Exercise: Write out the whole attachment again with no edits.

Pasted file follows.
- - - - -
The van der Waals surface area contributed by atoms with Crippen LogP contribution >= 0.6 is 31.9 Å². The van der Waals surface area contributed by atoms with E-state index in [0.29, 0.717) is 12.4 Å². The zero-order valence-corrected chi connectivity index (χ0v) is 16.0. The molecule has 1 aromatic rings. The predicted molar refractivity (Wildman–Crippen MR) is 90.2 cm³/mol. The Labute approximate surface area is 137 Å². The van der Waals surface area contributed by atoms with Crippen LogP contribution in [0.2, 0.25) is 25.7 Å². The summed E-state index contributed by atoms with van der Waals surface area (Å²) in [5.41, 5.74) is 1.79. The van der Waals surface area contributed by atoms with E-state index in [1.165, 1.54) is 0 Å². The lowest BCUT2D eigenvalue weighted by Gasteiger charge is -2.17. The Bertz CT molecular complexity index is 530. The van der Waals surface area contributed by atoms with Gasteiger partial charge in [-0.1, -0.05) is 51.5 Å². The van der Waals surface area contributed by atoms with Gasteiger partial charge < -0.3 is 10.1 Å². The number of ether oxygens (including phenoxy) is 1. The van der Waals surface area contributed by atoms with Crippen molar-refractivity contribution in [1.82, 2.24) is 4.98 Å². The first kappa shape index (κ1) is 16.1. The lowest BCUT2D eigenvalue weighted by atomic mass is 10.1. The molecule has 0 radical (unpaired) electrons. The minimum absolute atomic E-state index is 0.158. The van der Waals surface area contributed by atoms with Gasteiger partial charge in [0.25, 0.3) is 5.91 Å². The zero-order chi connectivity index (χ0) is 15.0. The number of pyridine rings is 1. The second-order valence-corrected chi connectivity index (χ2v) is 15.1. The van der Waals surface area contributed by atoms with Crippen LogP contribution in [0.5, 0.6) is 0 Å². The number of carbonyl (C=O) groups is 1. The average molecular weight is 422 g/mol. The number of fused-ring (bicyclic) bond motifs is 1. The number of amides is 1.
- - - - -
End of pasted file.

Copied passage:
The van der Waals surface area contributed by atoms with Crippen LogP contribution >= 0.6 is 31.9 Å². The van der Waals surface area contributed by atoms with E-state index in [0.29, 0.717) is 12.4 Å². The zero-order valence-corrected chi connectivity index (χ0v) is 16.0. The molecule has 1 aromatic rings. The predicted molar refractivity (Wildman–Crippen MR) is 90.2 cm³/mol. The Labute approximate surface area is 137 Å². The van der Waals surface area contributed by atoms with Crippen LogP contribution in [0.2, 0.25) is 25.7 Å². The summed E-state index contributed by atoms with van der Waals surface area (Å²) in [5.41, 5.74) is 1.79. The van der Waals surface area contributed by atoms with E-state index in [1.165, 1.54) is 0 Å². The lowest BCUT2D eigenvalue weighted by Gasteiger charge is -2.17. The Bertz CT molecular complexity index is 530. The van der Waals surface area contributed by atoms with Gasteiger partial charge in [-0.1, -0.05) is 51.5 Å². The van der Waals surface area contributed by atoms with Gasteiger partial charge < -0.3 is 10.1 Å². The number of ether oxygens (including phenoxy) is 1. The van der Waals surface area contributed by atoms with Crippen molar-refractivity contribution in [1.82, 2.24) is 4.98 Å². The first kappa shape index (κ1) is 16.1. The lowest BCUT2D eigenvalue weighted by atomic mass is 10.1. The molecule has 0 radical (unpaired) electrons. The minimum absolute atomic E-state index is 0.158. The van der Waals surface area contributed by atoms with Gasteiger partial charge in [0.25, 0.3) is 5.91 Å². The zero-order chi connectivity index (χ0) is 15.0. The number of pyridine rings is 1. The second-order valence-corrected chi connectivity index (χ2v) is 15.1. The van der Waals surface area contributed by atoms with Crippen LogP contribution in [0.5, 0.6) is 0 Å². The number of carbonyl (C=O) groups is 1. The average molecular weight is 422 g/mol. The number of fused-ring (bicyclic) bond motifs is 1. The number of amides is 1.